The Peronist candidate and Minister of Economy, Sergio Massa, surprised on Sunday by reversing the polls and winning the first round of the Argentine elections. He will now face the runner-up candidate of Libertad Avanza, Javier Milei, in the runoff on November 19.
With 98.51% of the ballot boxes counted, Massa obtains 36.68%, followed by Javier Milei with 29.98%, and the candidate for Juntos por el Cambio, Patricia Bullrich, the big loser of the day, who garnered just 23.71%**.
Voter turnout in the Argentine elections was 77.67%, as reported by official sources. Voting was mandatory for citizens 18 to 69 and voluntary for 16 and 17-year-olds and those 70 or older.
About 35.4 million Argentines were called to not only choose a president and vice president but also to renew 130 of the 257 seats in the Chamber of Deputies and 24 of the 72 in the Senate. Likewise, to designate 43 Argentine representatives for the Mercosur Parliament (the legislative body of the block composed of Argentina, Brazil, Paraguay, and Uruguay).
In the electoral headquarters of Massa and his Unión por la Patria party, there was an effervescent atmosphere of celebration Sunday night, with the massive presence of activists, union members, and members of social organizations. The polls had predicted that Milei would revalidate the victory he achieved in the primary elections in August.
In the province of Buenos Aires, the stronghold of the followers of the current vice president and former president Cristina Fernández (2007-2015), the victory went to the ruling party’s Axel Kicillof, with 42.87% of the votes with 25.71% for Néstor Grindetti.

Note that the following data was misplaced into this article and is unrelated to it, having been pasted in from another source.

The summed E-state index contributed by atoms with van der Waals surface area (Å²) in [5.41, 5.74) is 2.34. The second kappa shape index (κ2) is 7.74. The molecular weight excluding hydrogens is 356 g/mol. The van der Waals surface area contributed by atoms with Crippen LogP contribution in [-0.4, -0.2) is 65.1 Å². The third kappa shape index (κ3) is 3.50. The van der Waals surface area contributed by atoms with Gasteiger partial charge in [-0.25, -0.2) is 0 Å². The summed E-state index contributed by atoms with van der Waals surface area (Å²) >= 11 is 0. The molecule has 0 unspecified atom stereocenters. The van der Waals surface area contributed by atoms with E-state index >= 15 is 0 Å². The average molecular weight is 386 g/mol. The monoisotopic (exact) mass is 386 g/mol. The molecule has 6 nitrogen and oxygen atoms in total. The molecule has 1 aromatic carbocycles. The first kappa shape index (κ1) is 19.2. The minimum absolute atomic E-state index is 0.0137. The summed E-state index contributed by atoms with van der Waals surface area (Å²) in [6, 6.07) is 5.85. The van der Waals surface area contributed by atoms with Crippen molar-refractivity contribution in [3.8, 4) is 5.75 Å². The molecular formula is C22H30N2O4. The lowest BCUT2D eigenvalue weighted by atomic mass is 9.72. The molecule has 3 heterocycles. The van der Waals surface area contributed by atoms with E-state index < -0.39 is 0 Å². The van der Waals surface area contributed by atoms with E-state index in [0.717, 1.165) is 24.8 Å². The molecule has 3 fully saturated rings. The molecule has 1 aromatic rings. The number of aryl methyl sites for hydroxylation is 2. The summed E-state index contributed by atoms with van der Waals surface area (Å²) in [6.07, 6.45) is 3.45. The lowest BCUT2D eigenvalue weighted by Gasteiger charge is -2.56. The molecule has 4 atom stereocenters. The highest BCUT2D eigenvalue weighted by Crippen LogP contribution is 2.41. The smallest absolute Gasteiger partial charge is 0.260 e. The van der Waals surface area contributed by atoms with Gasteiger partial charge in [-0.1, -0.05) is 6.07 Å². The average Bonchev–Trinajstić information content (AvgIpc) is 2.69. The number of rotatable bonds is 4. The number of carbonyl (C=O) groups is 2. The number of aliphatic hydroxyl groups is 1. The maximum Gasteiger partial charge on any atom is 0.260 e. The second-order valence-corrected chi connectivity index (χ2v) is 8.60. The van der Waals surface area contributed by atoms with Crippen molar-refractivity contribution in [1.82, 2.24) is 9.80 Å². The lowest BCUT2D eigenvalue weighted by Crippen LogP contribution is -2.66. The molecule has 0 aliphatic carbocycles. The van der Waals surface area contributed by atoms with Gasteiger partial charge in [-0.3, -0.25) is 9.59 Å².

In the opposition Juntos por el Cambio, the atmosphere was one of defeat, only mitigated by the victory in the city of Buenos Aires, where their candidate Jorge Macri, cousin of former president Mauricio Macri, finished first. In second place was the Peronist Leandro Santoro.
Bullrich concedes defeat
The candidate for the Argentine presidency from the conservative coalition Juntos por el Cambio, Patricia Bullrich, acknowledged her defeat in the election.
The former Security Minister during the government of Mauricio Macri (2015-2019) appeared before her party members, accompanied by the former president and other figures from the center-right coalition, including her rival in the August primaries, Buenos Aires Mayor Horacio Rodríguez Larreta.
“Populism has impoverished the country, and it’s not going to be me who will come to facilitate the return to power of someone who has been part of the worst government in the recent history of Argentina,” Bullrich proclaimed. She was referring to the winning candidate in the first round, the Peronist Sergio Massa, although she avoided explicitly endorsing runner-up Milei for the November runoff.